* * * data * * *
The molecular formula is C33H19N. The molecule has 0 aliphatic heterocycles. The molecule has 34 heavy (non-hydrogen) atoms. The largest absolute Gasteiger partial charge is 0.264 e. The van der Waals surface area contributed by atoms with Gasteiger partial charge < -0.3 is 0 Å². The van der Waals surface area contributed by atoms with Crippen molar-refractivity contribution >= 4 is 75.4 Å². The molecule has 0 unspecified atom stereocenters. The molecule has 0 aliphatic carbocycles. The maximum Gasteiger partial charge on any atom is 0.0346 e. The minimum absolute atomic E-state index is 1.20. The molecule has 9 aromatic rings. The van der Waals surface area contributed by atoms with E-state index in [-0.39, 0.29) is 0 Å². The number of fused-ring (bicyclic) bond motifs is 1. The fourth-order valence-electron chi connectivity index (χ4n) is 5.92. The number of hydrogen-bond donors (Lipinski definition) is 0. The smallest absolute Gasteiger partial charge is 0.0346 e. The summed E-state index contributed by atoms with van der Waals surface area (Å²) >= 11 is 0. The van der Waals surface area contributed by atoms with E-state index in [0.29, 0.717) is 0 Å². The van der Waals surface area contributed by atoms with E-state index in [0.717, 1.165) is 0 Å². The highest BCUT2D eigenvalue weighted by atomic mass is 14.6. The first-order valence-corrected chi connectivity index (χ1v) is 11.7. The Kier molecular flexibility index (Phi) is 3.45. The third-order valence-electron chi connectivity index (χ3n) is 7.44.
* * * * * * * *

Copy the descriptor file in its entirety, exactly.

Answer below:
The molecular formula is C33H19N. The molecule has 0 aliphatic heterocycles. The molecule has 34 heavy (non-hydrogen) atoms. The largest absolute Gasteiger partial charge is 0.264 e. The van der Waals surface area contributed by atoms with Gasteiger partial charge < -0.3 is 0 Å². The van der Waals surface area contributed by atoms with Crippen molar-refractivity contribution >= 4 is 75.4 Å². The molecule has 0 unspecified atom stereocenters. The molecule has 0 aliphatic carbocycles. The maximum Gasteiger partial charge on any atom is 0.0346 e. The minimum absolute atomic E-state index is 1.20. The molecule has 9 aromatic rings. The van der Waals surface area contributed by atoms with E-state index in [-0.39, 0.29) is 0 Å². The number of fused-ring (bicyclic) bond motifs is 1. The fourth-order valence-electron chi connectivity index (χ4n) is 5.92. The number of hydrogen-bond donors (Lipinski definition) is 0. The smallest absolute Gasteiger partial charge is 0.0346 e. The summed E-state index contributed by atoms with van der Waals surface area (Å²) >= 11 is 0. The van der Waals surface area contributed by atoms with E-state index in [0.29, 0.717) is 0 Å². The van der Waals surface area contributed by atoms with E-state index in [0.717, 1.165) is 0 Å². The highest BCUT2D eigenvalue weighted by atomic mass is 14.6. The first-order valence-corrected chi connectivity index (χ1v) is 11.7. The Kier molecular flexibility index (Phi) is 3.45. The third-order valence-electron chi connectivity index (χ3n) is 7.44.